(13) At 86, citing J Braithwaite ‘Rules and Principles: A theory of legal certainty' (2002) 27 Australian Journal of Legal Philosophy 47 at 75.
(15) For a bold attack on that premise see Hon. Mr Justice RW Fox, "Expediency and Truth-Finding in the Modern Law of Evidence" in Enid Campbell and Louis Waller, Well and Truly Tried: Essays on Evidence in Honour of Sir Richard Eggleston Law Book Co 1982 at pp 140-176
(16) (1995) 60 FCR 510 at 514.
(17) Hill J in Casey v Repatriation Commission (1995) 60 FCR 510 at 514 and Secretary Department of Social Security v Jordan (1998) 83 FCR 34 at 43. This is not to suggest that a merits review tribunal is unconstrained in that regard. Modern tribunals are almost always obliged to give reasons. If the weight placed upon particular evidence leads to the tribunal making a decision which is so unreasonable that no reasonable decision-maker could have arrived at it reviewable legal error will have occurred; Associated Provincial Picture Houses Ltd v Wednesbury Corporation  1 KB 223 a review ground reinvigorated by the recent decision of the High Court in Minister for Immigration and Citizenship v Li  HCA 18 (8 May 2013). Legal error may also be shown if the reasoning processes of the tribunal are irrational or illogical; acknowledging that the scope and availability of review in respect of those grounds remains to be settled following the decision of the High Court in Minister for Immigration and Citizenship v SZMDS  HCA 16; (2010) 240 CLR 611. Nor do I intend to suggest that the logic underlying the principles of common law and statutory rules of evidence, if such can be discerned, should be entirely disregarded in evaluating the ‘evidence' adduced in a merits review tribunal but those considerations should be related to the specific circumstances before the tribunal and apply to evaluation of weight rather than admissibility: Re Pochi and Minister for Immigration and Ethnic Affairs (1979) 2 ALD 33 at 40-42.
(18) An example of such advance notice having been given is the AAT's Guidelines for Persons Giving Expert and Opinion Evidence (2011).
(19) (1993) 178 CLR 193 at pp 208-209.
(20) See FTZK v Minister for Immigration and Citizenship  FCAFC 44 at  per Kerr J (in dissent).
(21) Briginshaw has been described as the Rorschach inkblot of Australian case law: H Bennett and GA Broe ‘The civil standard of proof and the "test" in Briginshaw: Is there a neurobiological basis to being "comfortably satisfied"?' (2012) 86 Australian Law Journal 258 at p 258.
(22) Paraphrasing Bennett and Broe (ibid) at 263.
(23) (1939) 56 WN (NSW) 53.
(26) L De Plevitz, ‘The Briginshaw "Standard of Proof" in Anti-Discrimination Law: "Pointing with a Wavering Finger"' (2003) 27(2) Melbourne University Law Review 308.
(27) Re Phillips and Inspector-General in Bankruptcy  AATA 788.
(28) Bushell v Repatriation Commission:  HCA 47; (1992) 175 CLR 408; Minister for Immigration and Citizenship v Li  HCA 18 (8 May 2013).
(30) Thus, for example, in Al-Habr and Minister for Immigration in minute detail' and Multicultural Affairs  AATA 150 it was properly held that the AAT should examine ‘in minute detail' all of the evidence against an applicant seeking to set aside a decision that he was to be denied the protection of the refugee convention because of his commission of a prior serious non-political crime given the seriousness of the possible consequences for him. See also Pochi and Minister for Immigration and Ethnic Affairs  AATA 64 (24 May 1979) per Brennan P.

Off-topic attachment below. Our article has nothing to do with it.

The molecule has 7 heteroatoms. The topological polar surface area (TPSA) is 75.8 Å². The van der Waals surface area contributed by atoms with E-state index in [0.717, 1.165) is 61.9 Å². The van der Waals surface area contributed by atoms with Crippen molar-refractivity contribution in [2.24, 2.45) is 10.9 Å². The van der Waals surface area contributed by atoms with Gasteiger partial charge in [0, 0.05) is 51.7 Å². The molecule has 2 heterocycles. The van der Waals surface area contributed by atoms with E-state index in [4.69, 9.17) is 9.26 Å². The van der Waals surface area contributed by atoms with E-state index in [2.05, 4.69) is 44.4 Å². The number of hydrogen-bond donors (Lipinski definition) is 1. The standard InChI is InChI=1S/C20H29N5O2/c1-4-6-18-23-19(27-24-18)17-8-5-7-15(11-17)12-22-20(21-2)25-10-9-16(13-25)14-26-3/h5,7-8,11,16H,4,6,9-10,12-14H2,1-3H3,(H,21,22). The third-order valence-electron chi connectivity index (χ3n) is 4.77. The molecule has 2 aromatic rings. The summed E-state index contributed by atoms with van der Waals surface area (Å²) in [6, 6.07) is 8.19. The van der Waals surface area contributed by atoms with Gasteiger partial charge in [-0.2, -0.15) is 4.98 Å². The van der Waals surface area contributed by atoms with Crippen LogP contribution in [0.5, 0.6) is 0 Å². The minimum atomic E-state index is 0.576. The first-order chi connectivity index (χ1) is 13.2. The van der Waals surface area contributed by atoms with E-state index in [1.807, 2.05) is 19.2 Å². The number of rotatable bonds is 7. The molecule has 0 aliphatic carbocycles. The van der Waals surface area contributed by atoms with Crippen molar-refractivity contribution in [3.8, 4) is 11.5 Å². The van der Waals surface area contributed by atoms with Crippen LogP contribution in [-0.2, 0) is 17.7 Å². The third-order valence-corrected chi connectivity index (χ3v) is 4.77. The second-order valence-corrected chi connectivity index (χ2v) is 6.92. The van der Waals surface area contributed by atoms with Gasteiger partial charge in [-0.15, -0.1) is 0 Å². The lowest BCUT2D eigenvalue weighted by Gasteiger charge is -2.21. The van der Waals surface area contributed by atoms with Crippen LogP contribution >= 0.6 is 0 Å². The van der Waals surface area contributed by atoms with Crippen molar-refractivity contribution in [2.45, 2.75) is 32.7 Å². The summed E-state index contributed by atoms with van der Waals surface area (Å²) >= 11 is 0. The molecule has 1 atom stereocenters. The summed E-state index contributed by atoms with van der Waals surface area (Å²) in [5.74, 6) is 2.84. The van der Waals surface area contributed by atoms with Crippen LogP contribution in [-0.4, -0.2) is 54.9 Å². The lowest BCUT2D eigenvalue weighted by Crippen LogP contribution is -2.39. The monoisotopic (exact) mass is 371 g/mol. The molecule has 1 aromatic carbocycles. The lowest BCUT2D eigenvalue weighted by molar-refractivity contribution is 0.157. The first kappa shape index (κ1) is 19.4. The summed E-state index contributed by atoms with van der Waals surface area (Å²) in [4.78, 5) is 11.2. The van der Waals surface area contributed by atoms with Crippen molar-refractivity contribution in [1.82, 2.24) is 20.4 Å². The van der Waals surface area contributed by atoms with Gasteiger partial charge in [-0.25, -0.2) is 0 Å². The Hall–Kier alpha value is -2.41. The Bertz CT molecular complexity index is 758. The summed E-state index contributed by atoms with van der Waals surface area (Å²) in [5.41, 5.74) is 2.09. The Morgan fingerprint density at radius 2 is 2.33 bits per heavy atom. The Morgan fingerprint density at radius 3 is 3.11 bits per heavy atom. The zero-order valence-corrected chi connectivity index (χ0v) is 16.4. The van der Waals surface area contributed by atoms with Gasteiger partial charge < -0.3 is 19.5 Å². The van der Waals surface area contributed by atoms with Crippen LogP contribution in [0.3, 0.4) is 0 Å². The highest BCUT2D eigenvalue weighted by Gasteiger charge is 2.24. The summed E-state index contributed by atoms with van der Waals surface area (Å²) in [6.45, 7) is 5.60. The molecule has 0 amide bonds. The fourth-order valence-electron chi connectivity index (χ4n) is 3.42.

(31) It is an ordinary requirement of natural justice that a person bound to act judicially base his decision ‘upon material which tends logically to show the existence or non-existence of facts relevant to the issue to be determined': R v Deputy Industrial Injuries Commissioner; Ex parte Moore (1965) 1 QB 456 at 488 (affirmed in Minister for Immigration and Ethnic Affairs v Pochi  FCA 85; (1980) 44 FLR 41 at 66-67).
(32) In Civil Aviation Safety Authority v Boatman  FCA 460 at  Madgwick J held that where proceedings are primarily protective of the public the principles in Briginshaw at 361-3 do not apply. His Honour held that it would be inappropriate, referring to the language of that case,to require the Court to act only on proofs which are not ‘inexact', testimony which is not ‘indefinite' and inferences which are not ‘indirect'.
(33) In Johanson and Civil Aviation Safety Authority  AATA 239 at  Deputy President Jarvis concluded that the AAT was bound to apply Briginshaw in making findings of fact. The learned Deputy President cited Repatriation Commission v Smith (1987) 15 FCR 327 at 335 (Beaumont J, Northrop and Spender JJ concurring) for that proposition. However, that case does not apply Briginshaw for the purpose for which it was cited. Briginshaw was there applied to the task of construing s 120(4) of the Veterans' Entitlement Act 1986 and as informing the meaning to be given to the words: "the Commission shall...decide the matter to its reasonable satisfaction." Repatriation Commission v Smith is not authority for the proposition for which it is commonly referred to. A number of more recent tribunal decisions also cite Latham CJ's dangerously attractive but misleading statement "the standard of proof required by a cautious and responsible tribunal will naturally vary with the seriousness of the issues" (Briginshaw at 343-344). However, it is well established that there is no intermediate standard of proof between the civil and criminal standard. Assuming Briginshaw applies, it is not the standard of proof that varies; it is the degree of satisfaction of the decision maker that the standard has been reached that is the variable.
(34) As, for example, in Woodside v Director General, Department of Community Services  NSWADTAP 8 where Briginshaw was applied despite the Appeal Panel (O'Connor DCJ, Britton JM and Rogers M) doubting its relevance: -.
(35) (1984) 1 FCR 354 at 356.
(36) As to proceedings primarily protective of the public see Civil Aviation Safety Authority v Boatman  FCA 460 at  and the discussion above at fn 32. There is a filing currently in the Federal Court, Sullivan v CASA NSD1413/2013 set to be heard, in which these issues may require determination.
(37) (2003) 10 Australian Journal of Administrative Law 84.
(38) Including lawyers appearing before a tribunal when asked to remain seated-see at p 104.
(41) (1984) 1 FCR 354 at 356.